Drawing upon various schools of legal thought, this Essay explores how ideological and non-legal factors influence the adjudication process in animal law cases. The Legal Realist and Critical Legal Studies movements highlighted the indeterminacy present in legal doctrine and undermined trust in judges’ ability to arrive at “correct” answers to legal questions. In the midst of such indeterminacy, where legal texts do not predetermine legal outcomes, judges tend to render decisions that are consistent with pervasive societal norms and existing distributions of political power. Starting from these premises, the Author questions whether innovative and creative impact litigation by the animal law movement can succeed in fundamentally challenging speciesism through a legal system that is pervasively hostile to the interests of animals. Although incremental and meaningful gains are possible through litigation, we must recognize the limits of legal reform in the short-term. Although such limitations are typically seen as cause for despair, the Author argues that recognizing our powerlessness can be a source of compassion and an opportunity to experience our shared existential vulnerability with animals.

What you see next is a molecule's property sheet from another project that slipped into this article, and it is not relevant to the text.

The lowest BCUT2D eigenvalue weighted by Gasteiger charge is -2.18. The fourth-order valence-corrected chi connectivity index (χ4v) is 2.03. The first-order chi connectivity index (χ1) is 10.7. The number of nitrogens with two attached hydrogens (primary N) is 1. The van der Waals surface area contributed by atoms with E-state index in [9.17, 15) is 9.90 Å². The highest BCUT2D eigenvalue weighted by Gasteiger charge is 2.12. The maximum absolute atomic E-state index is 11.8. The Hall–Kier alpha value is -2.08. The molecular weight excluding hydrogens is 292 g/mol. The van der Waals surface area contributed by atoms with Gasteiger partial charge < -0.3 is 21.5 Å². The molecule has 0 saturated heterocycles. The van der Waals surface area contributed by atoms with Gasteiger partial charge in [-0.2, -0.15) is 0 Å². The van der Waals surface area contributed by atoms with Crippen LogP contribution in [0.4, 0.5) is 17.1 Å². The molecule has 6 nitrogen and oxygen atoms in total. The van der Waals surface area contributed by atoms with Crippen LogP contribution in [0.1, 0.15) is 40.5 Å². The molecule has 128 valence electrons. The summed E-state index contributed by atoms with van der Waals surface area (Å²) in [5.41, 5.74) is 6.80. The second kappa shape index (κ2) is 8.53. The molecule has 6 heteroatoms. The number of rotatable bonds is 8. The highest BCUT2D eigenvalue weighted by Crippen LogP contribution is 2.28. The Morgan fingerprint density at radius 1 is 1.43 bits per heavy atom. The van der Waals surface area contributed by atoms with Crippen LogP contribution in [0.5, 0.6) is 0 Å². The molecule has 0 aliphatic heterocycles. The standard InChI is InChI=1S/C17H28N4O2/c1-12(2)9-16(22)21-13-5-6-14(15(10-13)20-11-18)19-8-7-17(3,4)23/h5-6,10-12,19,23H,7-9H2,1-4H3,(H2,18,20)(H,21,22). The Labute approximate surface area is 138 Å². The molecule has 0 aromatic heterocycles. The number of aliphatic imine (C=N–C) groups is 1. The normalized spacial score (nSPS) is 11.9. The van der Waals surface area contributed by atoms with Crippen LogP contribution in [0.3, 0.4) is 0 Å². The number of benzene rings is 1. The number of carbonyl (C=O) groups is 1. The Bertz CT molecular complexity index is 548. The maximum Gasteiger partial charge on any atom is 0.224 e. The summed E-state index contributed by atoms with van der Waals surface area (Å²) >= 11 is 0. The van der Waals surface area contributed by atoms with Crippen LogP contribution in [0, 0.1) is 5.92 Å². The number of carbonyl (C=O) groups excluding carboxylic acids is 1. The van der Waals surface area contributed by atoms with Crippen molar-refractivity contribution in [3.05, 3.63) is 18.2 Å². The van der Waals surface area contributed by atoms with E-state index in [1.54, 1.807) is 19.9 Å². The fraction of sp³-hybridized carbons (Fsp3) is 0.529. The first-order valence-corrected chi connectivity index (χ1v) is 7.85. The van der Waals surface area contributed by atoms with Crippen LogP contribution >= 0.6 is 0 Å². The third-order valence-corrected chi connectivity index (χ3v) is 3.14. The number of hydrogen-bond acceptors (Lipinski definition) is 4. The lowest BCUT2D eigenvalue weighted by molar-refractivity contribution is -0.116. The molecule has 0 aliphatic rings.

Who the Judge Ate for Breakfast: On the Limits of Creativity in Animal Law and the Redeeming Power of Powerlessness,
Animal L. Rev.
Available at: https://lawcommons.lclark.edu/alr/vol18/iss1/6